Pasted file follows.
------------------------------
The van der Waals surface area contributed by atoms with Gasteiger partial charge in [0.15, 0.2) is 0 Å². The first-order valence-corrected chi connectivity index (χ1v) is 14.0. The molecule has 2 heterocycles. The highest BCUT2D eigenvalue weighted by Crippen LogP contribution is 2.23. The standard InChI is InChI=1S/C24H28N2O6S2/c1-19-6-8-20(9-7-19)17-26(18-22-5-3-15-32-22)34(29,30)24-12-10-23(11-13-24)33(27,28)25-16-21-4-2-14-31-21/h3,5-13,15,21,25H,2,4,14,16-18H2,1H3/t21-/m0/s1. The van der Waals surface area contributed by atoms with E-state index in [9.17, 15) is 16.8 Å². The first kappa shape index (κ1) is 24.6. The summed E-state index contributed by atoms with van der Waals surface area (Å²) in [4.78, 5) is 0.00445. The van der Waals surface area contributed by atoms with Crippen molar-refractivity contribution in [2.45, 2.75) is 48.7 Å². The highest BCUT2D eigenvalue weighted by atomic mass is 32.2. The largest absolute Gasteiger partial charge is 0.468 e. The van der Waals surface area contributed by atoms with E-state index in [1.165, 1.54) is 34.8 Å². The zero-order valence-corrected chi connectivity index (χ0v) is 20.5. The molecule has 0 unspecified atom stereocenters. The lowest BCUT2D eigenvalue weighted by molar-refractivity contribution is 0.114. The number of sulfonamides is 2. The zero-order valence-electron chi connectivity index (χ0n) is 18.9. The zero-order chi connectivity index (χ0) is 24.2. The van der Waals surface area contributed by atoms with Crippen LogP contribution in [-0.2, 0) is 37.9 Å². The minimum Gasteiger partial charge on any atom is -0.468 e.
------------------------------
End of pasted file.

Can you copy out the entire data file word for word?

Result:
The van der Waals surface area contributed by atoms with Gasteiger partial charge in [0.15, 0.2) is 0 Å². The first-order valence-corrected chi connectivity index (χ1v) is 14.0. The molecule has 2 heterocycles. The highest BCUT2D eigenvalue weighted by Crippen LogP contribution is 2.23. The standard InChI is InChI=1S/C24H28N2O6S2/c1-19-6-8-20(9-7-19)17-26(18-22-5-3-15-32-22)34(29,30)24-12-10-23(11-13-24)33(27,28)25-16-21-4-2-14-31-21/h3,5-13,15,21,25H,2,4,14,16-18H2,1H3/t21-/m0/s1. The van der Waals surface area contributed by atoms with E-state index in [9.17, 15) is 16.8 Å². The first kappa shape index (κ1) is 24.6. The summed E-state index contributed by atoms with van der Waals surface area (Å²) in [4.78, 5) is 0.00445. The van der Waals surface area contributed by atoms with Crippen molar-refractivity contribution in [2.45, 2.75) is 48.7 Å². The highest BCUT2D eigenvalue weighted by atomic mass is 32.2. The largest absolute Gasteiger partial charge is 0.468 e. The van der Waals surface area contributed by atoms with E-state index in [1.165, 1.54) is 34.8 Å². The zero-order valence-corrected chi connectivity index (χ0v) is 20.5. The molecule has 0 unspecified atom stereocenters. The lowest BCUT2D eigenvalue weighted by molar-refractivity contribution is 0.114. The number of sulfonamides is 2. The zero-order valence-electron chi connectivity index (χ0n) is 18.9. The zero-order chi connectivity index (χ0) is 24.2. The van der Waals surface area contributed by atoms with Crippen LogP contribution in [-0.2, 0) is 37.9 Å². The minimum Gasteiger partial charge on any atom is -0.468 e.